As a lifelong engineer, my career has been dramatically impacted by the open source movement, along with those of my fellow engineers. Growing up in a business environment where closed platforms once dominated, many of us had to recalibrate our thinking as the open source revolution in the 90’s unfolded.
While it is often considered a development concept, I’ve witnessed firsthand how it has extended out of its technical roots to shape the culture of business.
Innovation is one of the better-known benefits of crowd-contributed code — or open source — but what about security? Can open source improve or enhance your security posture?
Open seems like an ironic concept in cybersecurity, but the answer is absolutely yes.
Open Source Closes the Gaps in Security
The open, connected structure of cloud-native applications makes it ideal for sharing data across multiple platforms — this is true across the business, including security operations. As more and more technology moves to the cloud, there is tremendous opportunity for security teams to be a guiding light for the business. One of the biggest areas of potential is weaving security into the fabric of open source initiatives. And while at first glance it might seem far removed from the enterprise security team’s charter, it shouldn’t be.
The same driving principles that make open source attractive to developers — efficiency, effectiveness and trust — actually make it highly beneficial in the security realm.
Cost Control and Efficiency
It can be challenging for enterprise security teams to see how open-source technology is relevant. After all, even if security professionals give thought to how their multicloud applications are built, there is little they can do to influence any change. However, it’s important in the greater scheme of security to not only give thought to how these applications are built, but to demand that all applications being used in enterprise operations are architected securely. For overwhelmed security professionals, selecting enterprise cloud applications designed with security reduces the number of vulnerabilities in the organization’s attack surface.
Similarly, controlling your attack surface by opting for open-source technologies with security helps control costs. This type of cost control can be found in identifying attacks earlier, or by eliminating the need for your most experienced staff to wade through screen after screen of security alerts.
The beauty of open-source technology is it provides new ideas vetted by industry experts. This combination of innovation, experience and expertise can greatly improve the effectiveness of your security ecosystem. Consider a healthcare organization that has spotted some anomalous activity on its network: When shared with threat intelligence teams across other healthcare systems, the activity can be evaluated in a larger context to provide a more accurate picture of what’s happening.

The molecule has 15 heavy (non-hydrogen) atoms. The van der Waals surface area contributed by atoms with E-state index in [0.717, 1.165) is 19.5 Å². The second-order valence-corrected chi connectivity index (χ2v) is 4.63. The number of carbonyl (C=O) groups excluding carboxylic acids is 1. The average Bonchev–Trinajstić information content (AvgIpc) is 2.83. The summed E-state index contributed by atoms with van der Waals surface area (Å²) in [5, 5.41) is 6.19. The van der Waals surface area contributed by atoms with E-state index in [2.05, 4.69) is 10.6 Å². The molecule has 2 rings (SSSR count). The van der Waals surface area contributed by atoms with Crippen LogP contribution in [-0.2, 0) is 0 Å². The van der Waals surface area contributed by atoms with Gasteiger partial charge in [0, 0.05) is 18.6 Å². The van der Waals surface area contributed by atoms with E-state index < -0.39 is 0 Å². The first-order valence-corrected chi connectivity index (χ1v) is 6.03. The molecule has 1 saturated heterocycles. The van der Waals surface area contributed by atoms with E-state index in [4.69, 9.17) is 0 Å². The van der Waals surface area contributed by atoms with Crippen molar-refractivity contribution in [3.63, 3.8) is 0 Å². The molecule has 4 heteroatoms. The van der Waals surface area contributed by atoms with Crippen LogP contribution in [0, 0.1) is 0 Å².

And, Finally, Trust
Trust is a critical factor in open-source, multicloud development platforms. It’s built on the idea that group contributions and vetting will weed out poorly thought-out processes and structures. But how does this translate to the security realm, where trust is as good as currency when it comes to consumer decisions? To do this, organizations need to look at trust as more than a measure of data protection.
While data privacy and protection is unequivocally important, customers trust organizations that have their best interests in mind. That means a reliable, frictionless user experience. That means a product that is continuously innovated to keep up with changing needs. That means offering a tremendous value by providing all of this at an increasingly competitive price point. And this is where secure open source foundations really shine. Open source grounded in security provides consumers with the data protection they require and the service and reliability they demand.
IBM Security and Red Hat: Champions for Secure, Hybrid Multicloud
The journey to cloud means something different to every organization. For some, a hybrid multicloud environment is a means to connect with customers or a way to manage all their workloads. For others, it’s a way to maximize open source development. Regardless of why or how organizations are moving to hybrid, multicloud and open platforms, the need for security is paramount. Not only that, security must be the vanguard — the front line when it comes to identifying pitfalls and land mines that could derail the organization’s efforts to grow.
IBM and Red Hat together are two powerful forces in open source development that have placed a priority on security. For organizations, a secure development environment offers the solid foundation necessary to infuse security on top of, around and throughout the rest of the business.
With IBM and Red Hat, security no longer needs to be the barrier. In fact, secure open source development builds strength, resilience and trust into the fabric of any hybrid, multicloud business.Learn More About Securing Hybrid Multicloud Platforms